“As a contractor, not only is it more comfortable knowing what the product looks like going into the sale, but after the sale you have the peace of mind to know that you’ll be able to make your salary payments, make your equipment payments,” Lazares says.
“It’s got to be a seamless experience,” says Lewis Goldman, chief marketing officer at LendKey. “That’s why we exclusively go through contractors. We want to be integrated into the sale rather than a situation where the contractor is talking about the project and says, OK, now go find financing.’ Here, the contractor is in control, and that’s very deliberate on our part.”
Goldman adds the approach creates a more holistic experience for the customer, who finds they can rely on the pool builder for every aspect of the project. It becomes a turnkey solution.
This broad reliance has some risks. It can boomerang back on the pool contractor, leading to ill will that leaves mighty dents in a reputation. On the other hand, getting it right can be a boon. Pool installers count on word of mouth to recruit new clients, and anything that eases the process reflects well.
“We get a lot of referral business just because we offer that financing,” enthuses Doyle, who believes having the option doubled Presidential Pools’ recent numbers.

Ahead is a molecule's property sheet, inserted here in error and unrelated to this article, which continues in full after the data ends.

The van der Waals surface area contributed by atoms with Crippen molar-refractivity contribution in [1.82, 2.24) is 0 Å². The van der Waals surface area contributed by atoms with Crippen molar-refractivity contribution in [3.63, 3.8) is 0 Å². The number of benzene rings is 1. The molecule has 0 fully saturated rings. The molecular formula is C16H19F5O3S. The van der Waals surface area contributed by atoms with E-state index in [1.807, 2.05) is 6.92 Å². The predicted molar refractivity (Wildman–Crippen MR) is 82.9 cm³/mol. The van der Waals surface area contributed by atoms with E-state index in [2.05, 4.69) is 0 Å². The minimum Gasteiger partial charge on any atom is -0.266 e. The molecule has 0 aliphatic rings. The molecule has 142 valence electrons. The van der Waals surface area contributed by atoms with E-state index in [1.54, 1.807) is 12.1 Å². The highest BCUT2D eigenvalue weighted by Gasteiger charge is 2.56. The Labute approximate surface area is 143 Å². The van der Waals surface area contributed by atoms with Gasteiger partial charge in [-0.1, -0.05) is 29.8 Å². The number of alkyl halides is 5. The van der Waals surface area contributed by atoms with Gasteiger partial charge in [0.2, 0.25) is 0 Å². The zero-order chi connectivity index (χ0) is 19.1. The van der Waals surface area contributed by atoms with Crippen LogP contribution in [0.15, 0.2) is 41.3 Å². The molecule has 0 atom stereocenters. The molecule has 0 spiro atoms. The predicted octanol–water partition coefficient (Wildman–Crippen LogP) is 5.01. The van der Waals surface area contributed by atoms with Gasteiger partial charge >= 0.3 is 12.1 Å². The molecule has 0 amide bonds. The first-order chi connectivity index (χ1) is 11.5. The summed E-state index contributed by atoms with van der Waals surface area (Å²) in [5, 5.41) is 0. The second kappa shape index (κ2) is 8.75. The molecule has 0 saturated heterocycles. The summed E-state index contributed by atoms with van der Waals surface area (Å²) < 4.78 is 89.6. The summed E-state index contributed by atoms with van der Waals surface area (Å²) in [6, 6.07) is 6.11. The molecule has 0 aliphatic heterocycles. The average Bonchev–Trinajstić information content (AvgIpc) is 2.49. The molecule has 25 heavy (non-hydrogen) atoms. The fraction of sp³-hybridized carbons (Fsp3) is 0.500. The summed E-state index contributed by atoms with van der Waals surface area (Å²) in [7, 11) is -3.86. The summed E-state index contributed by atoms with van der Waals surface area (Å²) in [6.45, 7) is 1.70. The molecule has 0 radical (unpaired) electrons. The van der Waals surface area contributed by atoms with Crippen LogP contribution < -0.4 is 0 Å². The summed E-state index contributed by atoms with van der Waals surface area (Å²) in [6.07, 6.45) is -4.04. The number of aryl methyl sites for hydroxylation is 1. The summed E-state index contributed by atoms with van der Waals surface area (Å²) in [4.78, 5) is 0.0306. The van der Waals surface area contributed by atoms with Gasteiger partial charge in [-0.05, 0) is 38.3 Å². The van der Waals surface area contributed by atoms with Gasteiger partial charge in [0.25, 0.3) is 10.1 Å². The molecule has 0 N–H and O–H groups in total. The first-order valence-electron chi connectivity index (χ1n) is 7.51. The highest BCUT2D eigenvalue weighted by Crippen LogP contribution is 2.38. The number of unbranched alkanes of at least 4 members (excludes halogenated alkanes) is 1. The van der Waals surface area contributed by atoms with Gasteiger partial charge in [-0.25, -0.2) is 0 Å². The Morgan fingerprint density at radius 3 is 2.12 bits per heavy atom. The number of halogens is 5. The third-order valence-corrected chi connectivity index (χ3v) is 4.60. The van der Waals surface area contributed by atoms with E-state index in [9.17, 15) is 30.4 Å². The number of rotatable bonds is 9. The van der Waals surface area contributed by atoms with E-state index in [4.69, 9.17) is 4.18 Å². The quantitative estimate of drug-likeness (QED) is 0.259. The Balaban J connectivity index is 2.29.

Pools are big-ticket items, so the financing process is always going to be at least somewhat arduous. The trick is to look for new ideas and tools that speed the process and make it better for all involved.
Relying on home equity to drive financing means a longer wait than many customers would like. This is especially true for millennials, who grew up with the immediacy of e-commerce.
“That’s just the not the speed at which consumers live now,” says Goldman. “Consumers expect speedy service, quick turnaround, for the bank to come to them or for the financing product to come to them.” Customer expectations around finance are moving. It’s important for the pool industry to keep pace.
Wholesale distributors play a critical role in the day-to-day function of the pool and spa industry. While retailers, builders and service technicians work the front lines, distributors are behind the curtain with the potential to make or break the end goal: customer satisfaction.
But what makes a good distributor — and what should front-line businesses expect from the people that charge a healthy product markup in exchange for warehousing and product support?